Joe Dever's Lone Wolf comes so terribly close to getting it right. And not just right, but perfect. When I first started playing I thought I'd discovered a new pinnacle in beautiful, exciting and interactive gamebooks. And then it all fell apart, and by the time it was over I was glad to see it done.
If you like gamebooks (and probably even if you don't), the opening of Joe Dever's Lone Wolf will blow you away. It hits you right from the get-go with a gorgeous, subtly animated pen-and-ink style of illustration and a rich, urgent orchestral soundtrack. And choice! Lone Wolf is a well-established character with 28 gamebooks to his credit (the analog, dead-tree kind of gamebook, of course) but before the action begins you can customize your version of him to a surprising degree. Are you the stealthy type, or do you prefer a stand-up fight? Do you pay close attention to you surroundings with every step you take, or do you prefer to rely on intuition to see you through? You can build Lone Wolf into just about any kind of character you want, from a brain-smashing tank to a quiet, thoughtful diplomat.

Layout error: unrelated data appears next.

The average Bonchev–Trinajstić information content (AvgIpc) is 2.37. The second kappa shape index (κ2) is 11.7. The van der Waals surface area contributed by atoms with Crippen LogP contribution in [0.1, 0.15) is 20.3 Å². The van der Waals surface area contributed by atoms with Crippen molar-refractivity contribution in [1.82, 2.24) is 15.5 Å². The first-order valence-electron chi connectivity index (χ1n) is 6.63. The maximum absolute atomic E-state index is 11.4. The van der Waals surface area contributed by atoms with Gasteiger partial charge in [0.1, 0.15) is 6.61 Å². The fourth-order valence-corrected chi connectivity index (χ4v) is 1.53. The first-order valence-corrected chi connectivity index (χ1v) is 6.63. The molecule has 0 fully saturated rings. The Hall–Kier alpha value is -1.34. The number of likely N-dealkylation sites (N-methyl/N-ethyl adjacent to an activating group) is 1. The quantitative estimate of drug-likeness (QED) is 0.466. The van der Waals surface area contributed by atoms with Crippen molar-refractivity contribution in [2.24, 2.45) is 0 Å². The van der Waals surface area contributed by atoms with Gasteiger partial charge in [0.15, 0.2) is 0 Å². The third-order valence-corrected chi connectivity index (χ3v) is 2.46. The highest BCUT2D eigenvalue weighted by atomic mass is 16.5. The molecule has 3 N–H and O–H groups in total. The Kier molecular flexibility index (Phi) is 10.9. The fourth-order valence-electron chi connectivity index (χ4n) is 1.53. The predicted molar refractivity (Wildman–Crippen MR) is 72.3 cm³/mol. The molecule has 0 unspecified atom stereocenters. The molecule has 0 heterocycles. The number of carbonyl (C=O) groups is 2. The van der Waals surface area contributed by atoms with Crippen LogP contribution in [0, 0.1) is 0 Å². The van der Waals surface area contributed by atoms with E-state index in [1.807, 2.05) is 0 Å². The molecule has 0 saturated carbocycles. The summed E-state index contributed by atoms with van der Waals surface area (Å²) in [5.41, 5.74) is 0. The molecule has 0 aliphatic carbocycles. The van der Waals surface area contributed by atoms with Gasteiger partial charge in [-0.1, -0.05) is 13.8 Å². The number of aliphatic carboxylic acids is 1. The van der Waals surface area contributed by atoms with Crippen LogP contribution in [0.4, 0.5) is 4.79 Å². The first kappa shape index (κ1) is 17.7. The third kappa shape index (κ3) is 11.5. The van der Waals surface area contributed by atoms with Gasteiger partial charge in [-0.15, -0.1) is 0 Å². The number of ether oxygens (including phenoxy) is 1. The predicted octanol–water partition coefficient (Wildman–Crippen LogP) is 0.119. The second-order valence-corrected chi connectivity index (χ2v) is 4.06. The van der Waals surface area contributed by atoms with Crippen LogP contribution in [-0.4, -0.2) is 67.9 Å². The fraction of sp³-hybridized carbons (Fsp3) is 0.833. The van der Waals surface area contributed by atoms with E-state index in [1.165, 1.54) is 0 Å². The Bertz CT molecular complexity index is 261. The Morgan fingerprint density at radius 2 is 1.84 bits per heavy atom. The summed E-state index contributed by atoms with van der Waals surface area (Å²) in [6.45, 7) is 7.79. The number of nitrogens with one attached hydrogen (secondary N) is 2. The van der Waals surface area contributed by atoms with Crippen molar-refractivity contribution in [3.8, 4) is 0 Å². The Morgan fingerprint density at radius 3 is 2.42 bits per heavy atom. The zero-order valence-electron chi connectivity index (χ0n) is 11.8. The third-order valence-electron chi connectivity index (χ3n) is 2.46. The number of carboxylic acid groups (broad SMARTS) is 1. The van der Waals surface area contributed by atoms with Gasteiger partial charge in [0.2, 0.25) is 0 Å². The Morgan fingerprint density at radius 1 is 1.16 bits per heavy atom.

The game shows off a remarkable degree of interactivity once the action starts. Multiple choices need to be made (as with any gamebook), but skill in the form of manual dexterity is also vital. Picking locks, for instance, isn't simply a matter of looking at a stat and rolling some virtual dice; you'll have to use a lockpicking tool and a small dagger to work the lock open, and if you break all your tools, it's tough luck for you. Read more »